After recovering from my hysterectomy (please read My Traumatic Hysterectomy) and seeking help for my mental health (please read Living with PTSD), I felt renewed and back to my old self. Time continued to go by, and I finally felt free from the clutches of doctors and hospitals.
Until I felt a large lump in my breast. Dear God, No! I begged the Lord; I can’t return to the hospital. My mind instantly went to the worst-case scenario. I had already labelled myself as a dead woman walking. But, after I had mentally gotten my funeral sorted, common sense returned, and I hesitantly made an appointment with my GP.
However, I received no good news from my doctor. I was quickly sent off to have a mammogram and ultrasound at the Benson Radiology. Yet again, I was under the control of the health system. While I was at my ultrasound appointment, time seemed to stop. I felt engulfed by overwhelming fear and anxiety. My sonographer was meticulous until she told me that I had a large cyst. She jumped up, told me she’d be back shortly and left. For a moment, I felt relieved. I thought to myself, thank goodness, it’s just a cyst. I can get out of here. Unfortunately, my happiness was short-lived.
My sonographer returned with the radiologist. Alarm bells started going off. They told me not to worry, “we just want to have a good look at what’s behind the cyst”. Unfortunately, though, a cancerous lump was found.
Sadly, my day wasn’t done. They needed to stick a needle into the cancerous lump and conduct a biopsy. NO FLIPPIN’ WAY. I was hyperventilating by this point. I knew this would hurt, and I was right. It brought tears to my eyes with pain as they pushed this long needle into my breast.
I left the appointment feeling utterly shaken, anxious, and sore. I thought to myself, ‘the world must truly hate me. Otherwise, why would this be happening?’.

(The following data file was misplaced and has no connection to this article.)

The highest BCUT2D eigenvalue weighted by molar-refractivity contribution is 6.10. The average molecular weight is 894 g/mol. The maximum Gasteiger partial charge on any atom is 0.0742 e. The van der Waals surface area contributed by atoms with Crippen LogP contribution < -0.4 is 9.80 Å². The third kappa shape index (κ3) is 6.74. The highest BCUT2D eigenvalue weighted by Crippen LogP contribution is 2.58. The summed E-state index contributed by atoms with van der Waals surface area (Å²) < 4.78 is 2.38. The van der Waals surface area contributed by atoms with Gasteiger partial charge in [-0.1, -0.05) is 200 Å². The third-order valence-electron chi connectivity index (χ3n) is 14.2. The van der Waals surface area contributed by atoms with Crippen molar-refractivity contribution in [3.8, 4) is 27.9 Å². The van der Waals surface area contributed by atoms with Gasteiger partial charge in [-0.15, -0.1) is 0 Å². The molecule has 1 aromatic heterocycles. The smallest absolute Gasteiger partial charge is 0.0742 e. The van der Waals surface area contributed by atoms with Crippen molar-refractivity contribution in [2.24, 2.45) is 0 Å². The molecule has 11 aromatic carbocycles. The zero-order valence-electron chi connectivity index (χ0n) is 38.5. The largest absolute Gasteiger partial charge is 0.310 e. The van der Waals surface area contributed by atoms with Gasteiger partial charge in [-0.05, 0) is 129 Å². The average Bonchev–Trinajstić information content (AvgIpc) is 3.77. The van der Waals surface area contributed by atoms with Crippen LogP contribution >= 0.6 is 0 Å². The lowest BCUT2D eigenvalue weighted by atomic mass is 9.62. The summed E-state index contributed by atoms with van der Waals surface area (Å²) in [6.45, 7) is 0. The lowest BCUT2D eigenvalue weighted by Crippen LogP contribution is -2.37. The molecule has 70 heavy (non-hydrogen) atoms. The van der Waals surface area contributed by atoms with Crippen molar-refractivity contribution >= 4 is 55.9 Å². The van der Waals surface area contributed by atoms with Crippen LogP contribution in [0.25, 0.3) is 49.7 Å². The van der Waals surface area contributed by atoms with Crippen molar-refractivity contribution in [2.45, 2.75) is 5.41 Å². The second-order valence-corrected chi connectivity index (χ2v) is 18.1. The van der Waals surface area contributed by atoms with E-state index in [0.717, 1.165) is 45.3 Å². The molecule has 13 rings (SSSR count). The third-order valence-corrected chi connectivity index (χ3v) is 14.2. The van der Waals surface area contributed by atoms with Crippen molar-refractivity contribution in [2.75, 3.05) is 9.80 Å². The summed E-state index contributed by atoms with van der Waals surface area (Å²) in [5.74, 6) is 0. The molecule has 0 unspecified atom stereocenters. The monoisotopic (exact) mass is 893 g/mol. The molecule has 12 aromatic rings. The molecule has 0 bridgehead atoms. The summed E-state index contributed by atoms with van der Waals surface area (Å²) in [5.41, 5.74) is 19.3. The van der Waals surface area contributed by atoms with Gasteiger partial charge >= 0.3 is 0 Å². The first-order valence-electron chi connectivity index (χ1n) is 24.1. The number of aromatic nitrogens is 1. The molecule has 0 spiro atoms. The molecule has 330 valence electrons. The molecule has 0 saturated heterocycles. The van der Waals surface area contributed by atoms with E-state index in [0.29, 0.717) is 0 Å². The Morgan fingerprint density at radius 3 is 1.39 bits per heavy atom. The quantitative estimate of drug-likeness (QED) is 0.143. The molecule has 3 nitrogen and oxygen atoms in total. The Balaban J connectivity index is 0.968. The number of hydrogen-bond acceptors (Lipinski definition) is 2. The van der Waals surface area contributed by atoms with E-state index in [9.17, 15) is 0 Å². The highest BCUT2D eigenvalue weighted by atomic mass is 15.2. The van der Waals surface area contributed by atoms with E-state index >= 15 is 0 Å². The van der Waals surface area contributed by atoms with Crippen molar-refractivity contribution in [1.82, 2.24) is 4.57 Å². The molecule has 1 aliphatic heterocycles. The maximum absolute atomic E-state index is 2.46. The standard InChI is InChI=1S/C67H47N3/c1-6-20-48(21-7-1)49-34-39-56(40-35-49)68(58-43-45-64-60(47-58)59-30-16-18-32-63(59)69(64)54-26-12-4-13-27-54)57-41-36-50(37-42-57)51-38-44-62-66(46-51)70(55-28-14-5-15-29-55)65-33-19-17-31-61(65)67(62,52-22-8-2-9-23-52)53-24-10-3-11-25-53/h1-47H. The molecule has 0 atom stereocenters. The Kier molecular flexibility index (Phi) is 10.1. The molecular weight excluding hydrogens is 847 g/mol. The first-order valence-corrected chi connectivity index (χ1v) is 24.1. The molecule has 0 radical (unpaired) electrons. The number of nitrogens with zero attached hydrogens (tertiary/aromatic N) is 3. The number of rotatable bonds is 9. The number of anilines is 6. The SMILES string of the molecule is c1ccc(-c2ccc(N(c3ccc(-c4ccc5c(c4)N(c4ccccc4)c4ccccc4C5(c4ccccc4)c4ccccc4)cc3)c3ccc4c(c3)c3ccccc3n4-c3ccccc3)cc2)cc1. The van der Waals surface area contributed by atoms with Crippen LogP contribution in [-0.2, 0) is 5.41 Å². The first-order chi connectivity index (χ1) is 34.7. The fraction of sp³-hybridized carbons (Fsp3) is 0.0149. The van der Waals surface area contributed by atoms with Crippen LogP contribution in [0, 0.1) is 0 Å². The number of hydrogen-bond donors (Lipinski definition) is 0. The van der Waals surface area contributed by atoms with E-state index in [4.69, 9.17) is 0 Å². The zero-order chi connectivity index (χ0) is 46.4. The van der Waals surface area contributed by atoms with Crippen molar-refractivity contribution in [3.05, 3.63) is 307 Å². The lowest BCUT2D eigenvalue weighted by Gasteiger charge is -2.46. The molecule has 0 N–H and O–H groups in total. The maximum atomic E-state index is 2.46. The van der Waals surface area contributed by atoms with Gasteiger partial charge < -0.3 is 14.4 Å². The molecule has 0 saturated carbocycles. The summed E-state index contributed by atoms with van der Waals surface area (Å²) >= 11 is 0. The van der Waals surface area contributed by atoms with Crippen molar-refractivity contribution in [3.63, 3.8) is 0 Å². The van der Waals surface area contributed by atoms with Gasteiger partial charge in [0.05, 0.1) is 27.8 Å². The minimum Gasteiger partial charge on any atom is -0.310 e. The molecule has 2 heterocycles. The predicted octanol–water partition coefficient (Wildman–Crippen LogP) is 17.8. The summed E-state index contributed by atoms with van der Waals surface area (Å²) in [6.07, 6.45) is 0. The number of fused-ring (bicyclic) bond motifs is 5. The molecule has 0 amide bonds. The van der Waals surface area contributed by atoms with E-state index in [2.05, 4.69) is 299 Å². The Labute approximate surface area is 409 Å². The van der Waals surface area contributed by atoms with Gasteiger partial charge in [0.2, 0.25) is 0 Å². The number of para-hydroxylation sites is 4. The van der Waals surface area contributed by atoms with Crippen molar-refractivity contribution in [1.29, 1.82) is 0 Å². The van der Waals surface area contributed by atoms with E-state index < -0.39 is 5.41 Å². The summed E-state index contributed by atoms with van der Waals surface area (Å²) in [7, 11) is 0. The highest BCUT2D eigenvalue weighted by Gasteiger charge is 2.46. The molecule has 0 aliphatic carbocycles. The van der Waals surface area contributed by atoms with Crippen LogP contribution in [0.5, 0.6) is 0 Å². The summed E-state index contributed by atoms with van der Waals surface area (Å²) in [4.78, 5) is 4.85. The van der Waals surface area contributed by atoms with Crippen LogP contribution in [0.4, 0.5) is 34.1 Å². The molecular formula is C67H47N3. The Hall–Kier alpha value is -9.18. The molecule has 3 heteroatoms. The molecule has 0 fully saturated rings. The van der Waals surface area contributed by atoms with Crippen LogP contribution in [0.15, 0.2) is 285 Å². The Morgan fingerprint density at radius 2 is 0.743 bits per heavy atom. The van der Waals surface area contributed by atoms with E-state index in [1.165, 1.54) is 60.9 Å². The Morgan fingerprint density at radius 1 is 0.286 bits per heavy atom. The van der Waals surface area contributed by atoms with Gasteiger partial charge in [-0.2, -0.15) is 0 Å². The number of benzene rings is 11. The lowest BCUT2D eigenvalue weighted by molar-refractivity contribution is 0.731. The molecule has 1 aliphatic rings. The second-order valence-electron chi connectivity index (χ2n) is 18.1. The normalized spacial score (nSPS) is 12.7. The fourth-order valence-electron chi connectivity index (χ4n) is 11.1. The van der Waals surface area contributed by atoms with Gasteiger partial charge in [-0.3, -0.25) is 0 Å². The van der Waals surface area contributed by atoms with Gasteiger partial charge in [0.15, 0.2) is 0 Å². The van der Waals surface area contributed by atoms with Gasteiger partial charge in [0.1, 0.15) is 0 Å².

My next appointment was with my oncologist. I endured yet another mammogram and biopsy. I was thankful to have a local anesthetic for the discomfort this time. It showed me that someone cared for my pain. A further appointment was made to discuss the results.
Although the appointments were necessary, they quickly became an arduous hassle having to travel to the oncologist as my family and I live rurally. In addition, my 2 young daughters would usually travel with us as we wouldn’t make it back in time for school pick-up.
On one occasion, I remember sitting in the waiting room alongside another woman who was excited to have bone cancer. I was dumbfounded. I could not fathom why anyone would wish for cancer. So, I started silently praying to myself not to absorb her negative energy.
I know cancer isn’t contagious, but while I sat in the waiting room amongst other cancer patients. I felt fearful of contracting more cancer. It was like it was in the air surrounding me.
My oncologist advised me that I needed a lumpectomy to remove the cancerous lump. NO! NO! NO! I couldn’t go through that again. I felt intense, unwavering panic from the thought of having surgery. One of my worst fears is returning to the hospital for an operation. I was sure that the doctors would kill me quicker than the cancer would. I struggled to have faith in my doctor. I was putting my life into the hands of someone I didn’t really know. I needed to have someone who cared whether I lived or died.
I explained to my oncologist that my last operation was a hellhole that almost killed me. Thankfully, I had a very empathetic doctor this time around, and I was assured that history wouldn’t repeat itself.
However, when surgery day arrived, those words of comfort did nothing to calm my nerves. Next thing, I was wheeled off to the operating room. Although, I felt like I was being forcefully taken to my execution. As I was given the anesthetic, I feared that it would be the last time I opened my eyes.
Mercifully, I lived through my ordeal, and the surgery was a success. The next day my oncologist returned with good news. My cancer was contained and hadn’t spread. He had also cut a wide margin around the cancer site, significantly reducing the chances of the cancer returning. I was over the moon with joy and relief. Thankfully, I didn’t require any further treatment.
This happened roughly 8 years ago, and to date, all has been great.
I am so grateful for the care that I received. It was a massive difference from my treatment when I had my hysterectomy. It somewhat restored my faith in the health system. Don’t get me wrong, I still get anxious when entering a hospital. Still, I have some reassurance knowing that there are health practitioners who genuinely care for my life and wellbeing. I can now tell myself that I’m not going to die at the hands of medical staff every time I enter a hospital.